Three parents are the second group to raise legal action against the government for Bedroom Tax.
The group, Liberty, says that the cut to benefits for having a spare room in social housing is discriminatory and a breach of the European Convention on Human Rights.
The reasons they have given for it being a breach of human rights is that the policy is discriminatory and will infringe on family life.
This is the second time this month that the government have had to go to court over the bedroom tax; the first was a case put forward by ten children who were disabled or vulnerable for other reasons such as victims of abuse who would all be negatively and unfairly affected by the policy.
They have all been assessed as needing their own bedroom, and yet under bedroom tax would be expected to share, or pay a financial penalty.
Liberty are acting specifically on behalf of three people who will be negatively affected by the cut to their benefits, but say there are thousands more in the same situation who are being discriminated against:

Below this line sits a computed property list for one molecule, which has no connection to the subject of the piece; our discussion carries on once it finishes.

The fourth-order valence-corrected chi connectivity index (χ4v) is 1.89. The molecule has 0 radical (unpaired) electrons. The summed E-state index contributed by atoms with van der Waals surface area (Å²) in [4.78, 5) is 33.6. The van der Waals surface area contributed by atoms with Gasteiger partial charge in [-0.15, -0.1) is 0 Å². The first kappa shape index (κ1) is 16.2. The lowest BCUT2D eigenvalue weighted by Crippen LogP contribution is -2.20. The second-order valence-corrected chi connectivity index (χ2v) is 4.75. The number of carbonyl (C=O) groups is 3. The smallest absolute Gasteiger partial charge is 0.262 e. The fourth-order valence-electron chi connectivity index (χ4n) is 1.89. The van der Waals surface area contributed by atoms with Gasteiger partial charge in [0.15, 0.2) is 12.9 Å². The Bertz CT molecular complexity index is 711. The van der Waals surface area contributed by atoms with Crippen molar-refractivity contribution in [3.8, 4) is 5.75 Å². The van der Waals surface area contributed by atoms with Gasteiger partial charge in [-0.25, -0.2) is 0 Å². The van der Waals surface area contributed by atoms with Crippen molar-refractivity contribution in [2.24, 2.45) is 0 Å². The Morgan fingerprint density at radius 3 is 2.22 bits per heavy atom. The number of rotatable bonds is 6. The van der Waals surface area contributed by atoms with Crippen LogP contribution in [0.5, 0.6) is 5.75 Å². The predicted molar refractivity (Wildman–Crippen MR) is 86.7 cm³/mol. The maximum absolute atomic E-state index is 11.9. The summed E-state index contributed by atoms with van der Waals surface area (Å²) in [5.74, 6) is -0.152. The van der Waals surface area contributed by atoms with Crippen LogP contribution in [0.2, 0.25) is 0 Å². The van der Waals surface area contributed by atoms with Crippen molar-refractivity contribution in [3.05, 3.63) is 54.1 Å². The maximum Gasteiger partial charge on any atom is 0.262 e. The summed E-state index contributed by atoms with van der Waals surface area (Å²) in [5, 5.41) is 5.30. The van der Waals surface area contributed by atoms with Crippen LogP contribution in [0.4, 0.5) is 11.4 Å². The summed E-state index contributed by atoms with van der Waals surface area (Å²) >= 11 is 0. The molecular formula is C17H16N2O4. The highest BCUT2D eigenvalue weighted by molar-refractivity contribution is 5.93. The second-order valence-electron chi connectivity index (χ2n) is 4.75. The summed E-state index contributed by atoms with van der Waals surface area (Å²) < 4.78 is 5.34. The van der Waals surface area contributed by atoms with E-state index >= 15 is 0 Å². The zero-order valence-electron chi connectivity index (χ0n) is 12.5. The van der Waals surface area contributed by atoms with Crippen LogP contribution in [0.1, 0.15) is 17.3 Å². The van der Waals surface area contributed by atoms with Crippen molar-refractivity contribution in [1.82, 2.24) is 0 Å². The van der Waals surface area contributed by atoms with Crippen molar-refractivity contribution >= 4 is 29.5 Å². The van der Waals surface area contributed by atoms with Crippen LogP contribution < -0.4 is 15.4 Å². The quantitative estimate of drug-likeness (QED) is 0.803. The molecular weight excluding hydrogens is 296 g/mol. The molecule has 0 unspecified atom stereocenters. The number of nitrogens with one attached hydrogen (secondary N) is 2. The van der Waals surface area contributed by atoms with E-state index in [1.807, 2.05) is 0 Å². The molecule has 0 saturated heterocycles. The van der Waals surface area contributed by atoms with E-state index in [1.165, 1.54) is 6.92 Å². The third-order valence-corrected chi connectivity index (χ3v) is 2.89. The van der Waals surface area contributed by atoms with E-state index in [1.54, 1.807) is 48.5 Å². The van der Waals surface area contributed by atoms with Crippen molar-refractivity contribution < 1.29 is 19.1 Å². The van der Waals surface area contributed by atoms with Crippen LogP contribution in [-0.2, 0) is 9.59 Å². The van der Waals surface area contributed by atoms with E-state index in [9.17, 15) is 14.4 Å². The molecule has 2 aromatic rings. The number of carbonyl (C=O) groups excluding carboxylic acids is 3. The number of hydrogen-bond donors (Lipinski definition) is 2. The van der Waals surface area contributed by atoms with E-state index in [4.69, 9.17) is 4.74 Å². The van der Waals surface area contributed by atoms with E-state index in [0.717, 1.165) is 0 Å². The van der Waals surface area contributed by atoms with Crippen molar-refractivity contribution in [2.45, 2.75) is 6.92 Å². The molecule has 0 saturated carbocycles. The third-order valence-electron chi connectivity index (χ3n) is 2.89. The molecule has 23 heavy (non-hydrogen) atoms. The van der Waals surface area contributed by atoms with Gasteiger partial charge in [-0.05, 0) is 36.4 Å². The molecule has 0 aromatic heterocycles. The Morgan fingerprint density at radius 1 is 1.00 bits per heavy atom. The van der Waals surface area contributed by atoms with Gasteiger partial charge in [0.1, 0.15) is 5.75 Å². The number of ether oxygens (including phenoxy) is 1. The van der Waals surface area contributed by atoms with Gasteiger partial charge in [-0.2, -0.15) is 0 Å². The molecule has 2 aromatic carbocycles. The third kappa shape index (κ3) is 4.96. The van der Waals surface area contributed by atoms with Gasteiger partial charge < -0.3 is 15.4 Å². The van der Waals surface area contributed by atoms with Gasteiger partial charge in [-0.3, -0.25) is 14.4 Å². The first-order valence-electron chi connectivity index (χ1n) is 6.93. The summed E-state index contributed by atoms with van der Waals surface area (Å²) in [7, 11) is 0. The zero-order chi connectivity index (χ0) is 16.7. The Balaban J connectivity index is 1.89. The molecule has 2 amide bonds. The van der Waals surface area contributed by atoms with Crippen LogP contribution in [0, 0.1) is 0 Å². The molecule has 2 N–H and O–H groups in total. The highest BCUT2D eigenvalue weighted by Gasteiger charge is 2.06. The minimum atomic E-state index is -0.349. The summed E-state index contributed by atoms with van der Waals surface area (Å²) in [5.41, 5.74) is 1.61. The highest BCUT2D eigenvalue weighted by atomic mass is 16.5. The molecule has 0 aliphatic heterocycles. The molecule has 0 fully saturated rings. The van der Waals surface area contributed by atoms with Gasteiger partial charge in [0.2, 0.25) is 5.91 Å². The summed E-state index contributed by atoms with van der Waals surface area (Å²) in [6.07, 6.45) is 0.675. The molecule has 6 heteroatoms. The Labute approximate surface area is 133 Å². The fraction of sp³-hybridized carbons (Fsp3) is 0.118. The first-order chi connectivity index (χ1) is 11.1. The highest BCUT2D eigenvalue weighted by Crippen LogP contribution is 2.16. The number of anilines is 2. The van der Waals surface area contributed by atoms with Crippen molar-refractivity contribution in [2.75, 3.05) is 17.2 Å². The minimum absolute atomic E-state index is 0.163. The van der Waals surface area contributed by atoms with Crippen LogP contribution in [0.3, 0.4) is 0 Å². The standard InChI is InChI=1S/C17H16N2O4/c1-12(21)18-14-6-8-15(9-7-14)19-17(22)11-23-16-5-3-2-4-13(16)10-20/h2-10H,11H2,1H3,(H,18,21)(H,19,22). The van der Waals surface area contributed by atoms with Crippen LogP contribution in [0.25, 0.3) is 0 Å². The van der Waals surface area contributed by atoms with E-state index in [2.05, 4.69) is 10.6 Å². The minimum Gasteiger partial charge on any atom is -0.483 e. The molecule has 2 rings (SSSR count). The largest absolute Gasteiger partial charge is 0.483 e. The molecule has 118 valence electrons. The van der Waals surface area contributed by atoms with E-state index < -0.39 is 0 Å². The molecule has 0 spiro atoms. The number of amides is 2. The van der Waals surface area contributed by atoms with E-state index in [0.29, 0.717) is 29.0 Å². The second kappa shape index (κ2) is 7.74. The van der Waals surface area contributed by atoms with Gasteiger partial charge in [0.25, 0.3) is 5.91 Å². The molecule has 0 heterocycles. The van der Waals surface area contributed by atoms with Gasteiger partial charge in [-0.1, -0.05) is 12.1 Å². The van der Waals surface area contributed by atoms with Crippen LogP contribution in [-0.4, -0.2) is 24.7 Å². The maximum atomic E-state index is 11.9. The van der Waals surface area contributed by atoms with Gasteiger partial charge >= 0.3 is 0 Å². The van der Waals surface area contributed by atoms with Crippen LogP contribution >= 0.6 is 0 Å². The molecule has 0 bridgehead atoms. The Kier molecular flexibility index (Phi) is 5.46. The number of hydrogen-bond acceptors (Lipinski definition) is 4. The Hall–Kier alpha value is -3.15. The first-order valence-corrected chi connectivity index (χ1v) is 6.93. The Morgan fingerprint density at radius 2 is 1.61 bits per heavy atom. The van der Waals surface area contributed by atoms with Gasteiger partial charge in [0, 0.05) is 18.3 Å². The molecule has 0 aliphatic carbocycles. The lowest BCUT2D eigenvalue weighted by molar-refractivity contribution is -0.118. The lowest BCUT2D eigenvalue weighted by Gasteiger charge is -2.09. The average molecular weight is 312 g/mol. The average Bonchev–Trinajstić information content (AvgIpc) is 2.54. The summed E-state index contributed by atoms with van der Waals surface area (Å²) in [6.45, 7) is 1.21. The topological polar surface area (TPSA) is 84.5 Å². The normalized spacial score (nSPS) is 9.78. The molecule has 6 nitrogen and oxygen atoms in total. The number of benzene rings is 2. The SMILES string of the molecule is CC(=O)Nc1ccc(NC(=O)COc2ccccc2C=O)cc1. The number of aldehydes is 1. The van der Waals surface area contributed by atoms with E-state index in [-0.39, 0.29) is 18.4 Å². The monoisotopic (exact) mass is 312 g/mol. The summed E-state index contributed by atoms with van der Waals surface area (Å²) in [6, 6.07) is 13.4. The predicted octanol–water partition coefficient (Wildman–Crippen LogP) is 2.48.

Simon Cohen, from Gloucestershire, whose 12-year-old son lives with him four days a week in his two-bedroom house. Under the scheme his son will not be considered part of his household – his room will therefore be deemed ‘unoccupied'.
Mark Hutchinson, from Derbyshire, whose seven-year-old daughter and eight-year-old stepson reside with him at weekends and during school holidays.
Kim Cotton, from Hampshire, whose eleven-year-old daughter and eight-year-old son live with her every other week.
Corinna Ferguson, legal officer for Liberty, said:
Why is a government that prides itself on prioritising families penalising people merely for having children?
In no way can these loving parents be accused of “under-occupying” their properties or having “spare bedrooms” – these rooms are very much their children's and home to many of their belongings.
Introduction The National Statement of Expectations for Supported Housing (NSE) was finally published on 20 October 2020, five years after the 2015 Comprehensive Spending Review suggested regulatory and oversight changes were needed, although in 2018 the government >>>
How to Fund Housing Support and Social Care Services
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